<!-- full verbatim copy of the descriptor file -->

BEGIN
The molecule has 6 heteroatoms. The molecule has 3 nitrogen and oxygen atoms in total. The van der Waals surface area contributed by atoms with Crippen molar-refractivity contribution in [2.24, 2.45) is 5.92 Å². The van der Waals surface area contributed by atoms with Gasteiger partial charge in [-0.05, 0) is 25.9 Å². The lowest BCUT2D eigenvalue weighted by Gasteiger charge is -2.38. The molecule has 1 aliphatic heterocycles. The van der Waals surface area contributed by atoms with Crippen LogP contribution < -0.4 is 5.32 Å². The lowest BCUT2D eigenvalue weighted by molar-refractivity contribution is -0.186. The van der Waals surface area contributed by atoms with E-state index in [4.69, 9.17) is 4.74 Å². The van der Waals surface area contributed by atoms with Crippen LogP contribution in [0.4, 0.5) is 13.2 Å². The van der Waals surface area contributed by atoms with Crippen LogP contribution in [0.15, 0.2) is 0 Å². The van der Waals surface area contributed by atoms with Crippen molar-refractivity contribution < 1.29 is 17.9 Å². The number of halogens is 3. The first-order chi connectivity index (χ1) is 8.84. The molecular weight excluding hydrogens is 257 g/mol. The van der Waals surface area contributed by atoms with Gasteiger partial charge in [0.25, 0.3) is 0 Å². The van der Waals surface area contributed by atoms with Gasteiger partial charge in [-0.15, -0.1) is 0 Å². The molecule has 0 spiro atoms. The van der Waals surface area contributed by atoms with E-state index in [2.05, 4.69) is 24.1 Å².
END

The molecule has 6 heteroatoms. The molecule has 3 nitrogen and oxygen atoms in total. The van der Waals surface area contributed by atoms with Crippen molar-refractivity contribution in [2.24, 2.45) is 5.92 Å². The van der Waals surface area contributed by atoms with Gasteiger partial charge in [-0.05, 0) is 25.9 Å². The lowest BCUT2D eigenvalue weighted by Gasteiger charge is -2.38. The molecule has 1 aliphatic heterocycles. The van der Waals surface area contributed by atoms with Crippen LogP contribution < -0.4 is 5.32 Å². The lowest BCUT2D eigenvalue weighted by molar-refractivity contribution is -0.186. The van der Waals surface area contributed by atoms with E-state index in [4.69, 9.17) is 4.74 Å². The van der Waals surface area contributed by atoms with Crippen LogP contribution in [0.4, 0.5) is 13.2 Å². The van der Waals surface area contributed by atoms with Crippen LogP contribution in [0.15, 0.2) is 0 Å². The van der Waals surface area contributed by atoms with Crippen molar-refractivity contribution < 1.29 is 17.9 Å². The number of halogens is 3. The first-order chi connectivity index (χ1) is 8.84. The molecular weight excluding hydrogens is 257 g/mol. The van der Waals surface area contributed by atoms with Gasteiger partial charge in [0.25, 0.3) is 0 Å². The van der Waals surface area contributed by atoms with Gasteiger partial charge in [-0.15, -0.1) is 0 Å². The molecule has 0 spiro atoms. The van der Waals surface area contributed by atoms with E-state index in [2.05, 4.69) is 24.1 Å².